Surprising Side Effects of Drinking Grapefruit Juice, Say Dietitians
Our very own Laura McDermott, MS, RDN, CD, spoke with Eat This, Not That about the surprising effects of drinking grapefruit juice, read on below!
There’s something so unbelievably refreshing about freshly squeezed grapefruit juice, especially if you’re enjoying a fun brunch with friends on a hot summer day. Grapefruit juice also makes an amazing mixer for a refreshing cocktail or mocktail at happy hour.
But what are the health benefits of this delicious drink? And are there any potential side effects to drinking it? To learn more, we talked with some expert dietitians about what happens when you drink grapefruit juice. Read on, and for more healthy drinking tips, check out Surprising Effects of Drinking Cranberry Juice.
It will provide plenty of important nutrients.
One of the best outcomes of drinking grapefruit juice is that you can get a boost of helpful nutrients.
“Grapefruit juice contains flavones and flavonoids, which are part of a group called phytonutrients. Phytonutrients are important to our health because they have antioxidant properties, which means that they protect your cells from oxidative damage which can lead to disease,” says Laura McDermott, MS, RDN, CD, a registered dietitian with RET Physical Therapy Group.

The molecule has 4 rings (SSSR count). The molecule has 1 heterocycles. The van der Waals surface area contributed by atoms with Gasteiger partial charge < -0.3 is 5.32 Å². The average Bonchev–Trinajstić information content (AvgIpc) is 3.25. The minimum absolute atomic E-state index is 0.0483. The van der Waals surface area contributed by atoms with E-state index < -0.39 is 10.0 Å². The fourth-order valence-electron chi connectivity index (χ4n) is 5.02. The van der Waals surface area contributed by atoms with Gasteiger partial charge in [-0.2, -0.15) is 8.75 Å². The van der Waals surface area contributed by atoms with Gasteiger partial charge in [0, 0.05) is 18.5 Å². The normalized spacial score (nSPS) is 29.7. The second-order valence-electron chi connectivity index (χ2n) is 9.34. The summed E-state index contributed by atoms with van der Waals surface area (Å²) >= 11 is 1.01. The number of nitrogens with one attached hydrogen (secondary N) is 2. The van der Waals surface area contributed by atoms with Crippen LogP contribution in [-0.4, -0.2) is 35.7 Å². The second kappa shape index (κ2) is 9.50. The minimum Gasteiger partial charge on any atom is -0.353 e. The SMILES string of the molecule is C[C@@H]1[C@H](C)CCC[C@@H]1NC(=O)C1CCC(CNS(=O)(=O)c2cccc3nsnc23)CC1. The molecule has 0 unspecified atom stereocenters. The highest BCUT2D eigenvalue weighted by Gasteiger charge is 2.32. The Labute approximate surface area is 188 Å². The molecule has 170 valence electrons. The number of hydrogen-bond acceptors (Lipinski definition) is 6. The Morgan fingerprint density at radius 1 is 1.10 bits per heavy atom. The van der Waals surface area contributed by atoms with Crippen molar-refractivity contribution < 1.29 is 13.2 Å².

McDermott cautions to not go overboard with this jewel-toned juice. “As with anything though, we are looking to keep grapefruit juice in moderation and we want a variety of foods to provide phytonutrients to ensure diversity in them as well as diversity in vitamins and minerals,” she adds.
It may interact with certain medications.
According to McDermott, those on certain medications may want to limit their consumption of grapefruit juice.
“The dark side of grapefruit juice is the potential drug interactions. Grapefruit juice has been known to have drug interactions with more than 85 drugs,” she says.
Experts believe that “grapefruit juice can block an enzyme called CYP3A4 that is in charge of the metabolism of many medications in the small intestine. If this enzyme is not working properly, the drug may be absorbed in larger doses and can stay in the body longer—resulting in more of the medication than desired,” McDermott explains.
It may raise your blood sugar.
Drinking fruit juice of any kind can alter your blood sugar levels, so depending on what your blood sugar needs are, this may end up being a positive or negative outcome for you.
“It can raise your blood sugar (depending on quantity), which can be not great for people with diabetes who don’t know they have it and are walking around with chronically high levels. Conversely, for people with low blood sugar levels, drinking half a cup of juice can help normalize their blood sugar. It really just depends on the circumstance,” says Dana Ellis Hunnes, PhD, MPH, RD, a registered dietitian and author of Recipe for Survival.
It might boost your immunity.
Lastly, drinking grapefruit juice may potentially help boost your immunity, as long as it’s paired with a healthy diet.
“Grapefruit is filled with vitamins A and C, which carry antioxidant features that fight inflammation and infectious diseases,” says Nataly Komova, RD, a registered dietitian and fitness expert at Just CBD. “It also has minerals, including zinc, iron, and copper, that increase immunity and promote the skin’s integrity, thus blocking infections,” she adds.